Purpose and History Paper

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Purpose And History


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The following are five of the most commonly seen types of criminal punishment:Incapacitation seeks to prevent future crime by physically moving criminals away from society. This punishmentcan be traced to ancient times, Terance Miethe and Hong Lu write in Punishment: A Comparative Historical Perspective. Banishment was a common penalty in antiquity. Later, it was common for colonizing European countries to ship convicts and undesirables overseas. In modern times, house arrest, incarceration and the death penalty are all forms of incapacitation.

The goal of deterrence is to persuade citizens and possible offenders or re-offenders to conform to the rules of law. Miethe and Lu explain that four types of deterrence are generally recognized:

1.)  Specific deterrence analyzes how effective punishment is on an individual’s future behavior.

2.)  General deterrence seeks to understand how individual punishment can deter others from committing crimes.

3.)  Marginal deterrence seeks to reconcile how effective different types of punishment are as either specific or general deterrence.

4.)  Partial deterrence refers to situations in which the threat of penalty has some deterrent value even when someone engages in illegal behavior. (For example, a criminal simply robbing a victim, instead of also causing physical harm.)

As one of the oldest forms of punishment, retribution has roots in the Judeo Christian tradition of justice. In her book Criminal Law, Lisa M. Storm explains that retribution prevents crime by giving victims or

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society a certain sense of satisfaction that a defendant has been punished appropriately, reinforcing the belief that the criminal justice system is working effective. A radically different approach to criminal punishment, the goal of restoration is for the offender to make direct amends to both the victim and the community in which the crime was committed. Although a relatively new practice in modern times, the concept of restorative justice can be found in the early legal systems of Western Europe, ancient Hebrew justice and precolonial. African societies. A common prison policy in America up until the 1970s, rehabilitation focuses on helping criminals and prisoners overcome the barriers that led them to committing criminal acts. This includes developing occupational skills, as well as resolving psychological issues such as drug addiction and aggression, explains the American Psychological Association (APA). Considered the opposite of retribution, the ultimate purpose of rehabilitation is to transition offenders back into society. The founding reasons for the two penitentiaries operations were similar to the operations at the Walnut Street Prison. The leading operations included emphasizing the opportunities for prisoners to reform themselves. The reformation would be instilled through hard work and at the same time reflecting on the crimes that these individuals had committed (Bosworth, 2002). This particular operation would then be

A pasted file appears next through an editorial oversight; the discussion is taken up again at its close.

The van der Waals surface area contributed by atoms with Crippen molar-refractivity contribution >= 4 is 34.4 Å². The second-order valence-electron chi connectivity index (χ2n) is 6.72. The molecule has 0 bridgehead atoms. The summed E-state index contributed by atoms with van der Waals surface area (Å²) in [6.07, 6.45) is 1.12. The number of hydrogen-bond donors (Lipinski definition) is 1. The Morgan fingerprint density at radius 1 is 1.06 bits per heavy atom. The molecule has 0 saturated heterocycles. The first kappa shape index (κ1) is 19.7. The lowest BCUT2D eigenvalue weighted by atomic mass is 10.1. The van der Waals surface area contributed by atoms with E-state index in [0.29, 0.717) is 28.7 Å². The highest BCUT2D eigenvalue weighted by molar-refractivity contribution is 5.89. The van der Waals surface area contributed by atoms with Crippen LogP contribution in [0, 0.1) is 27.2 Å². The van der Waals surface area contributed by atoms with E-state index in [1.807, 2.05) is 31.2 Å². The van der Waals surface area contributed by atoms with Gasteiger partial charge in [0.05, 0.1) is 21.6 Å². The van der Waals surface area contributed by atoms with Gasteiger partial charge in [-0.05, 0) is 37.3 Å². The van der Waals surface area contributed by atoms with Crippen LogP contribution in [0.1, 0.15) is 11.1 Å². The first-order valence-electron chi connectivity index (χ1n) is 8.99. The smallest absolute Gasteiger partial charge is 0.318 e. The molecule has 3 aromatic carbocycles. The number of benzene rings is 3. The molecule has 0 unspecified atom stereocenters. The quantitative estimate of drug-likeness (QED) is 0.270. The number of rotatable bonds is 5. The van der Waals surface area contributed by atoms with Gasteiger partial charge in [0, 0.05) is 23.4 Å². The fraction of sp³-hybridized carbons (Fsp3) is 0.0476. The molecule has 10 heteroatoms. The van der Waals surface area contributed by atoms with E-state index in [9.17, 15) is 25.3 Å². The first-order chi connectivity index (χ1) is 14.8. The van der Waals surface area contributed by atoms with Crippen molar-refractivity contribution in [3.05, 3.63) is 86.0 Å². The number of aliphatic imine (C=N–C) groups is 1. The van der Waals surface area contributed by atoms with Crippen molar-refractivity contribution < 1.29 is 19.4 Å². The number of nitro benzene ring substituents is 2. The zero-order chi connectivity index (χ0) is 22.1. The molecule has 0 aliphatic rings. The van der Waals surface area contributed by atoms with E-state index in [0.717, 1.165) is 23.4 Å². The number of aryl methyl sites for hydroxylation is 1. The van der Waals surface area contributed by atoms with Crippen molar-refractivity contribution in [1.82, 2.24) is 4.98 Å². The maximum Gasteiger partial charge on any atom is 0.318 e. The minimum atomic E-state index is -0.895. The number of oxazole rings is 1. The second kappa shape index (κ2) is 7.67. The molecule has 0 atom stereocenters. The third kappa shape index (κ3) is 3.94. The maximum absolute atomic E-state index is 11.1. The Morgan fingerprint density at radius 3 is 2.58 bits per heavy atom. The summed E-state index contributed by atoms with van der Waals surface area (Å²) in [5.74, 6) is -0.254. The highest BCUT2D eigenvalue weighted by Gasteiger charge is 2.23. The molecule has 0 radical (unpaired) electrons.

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referred to as the Pennsylvania prison system. This system was as well referred to as the separate and silent system. In the Pennsylvania prison

systems, the offenders and criminals were not morally contaminated and they would be trained on how to commit crime by other prisoners. Despite the fact that these two systems were in one way or the other similar, it is the Auburn prison system that was being considered as being cheaper to construct and to maintain and permitting the production of goods unlike the Pennsylvania prison system where it required more staff to see to it that the inmates were kept apart and they would only engage in production of goods individually as thus efficiency was not up to par with the Auburn system (Bosworth, 2002). The more goods that were produced by the systems translated to more income that the states would record and as thus the Auburn system was at an upper hand to the Pennsylvania system.

Some ethical issues that may take place in prison systems are: training in practical skills, allowing spouses to visit prisons often, religious teachings, and education.

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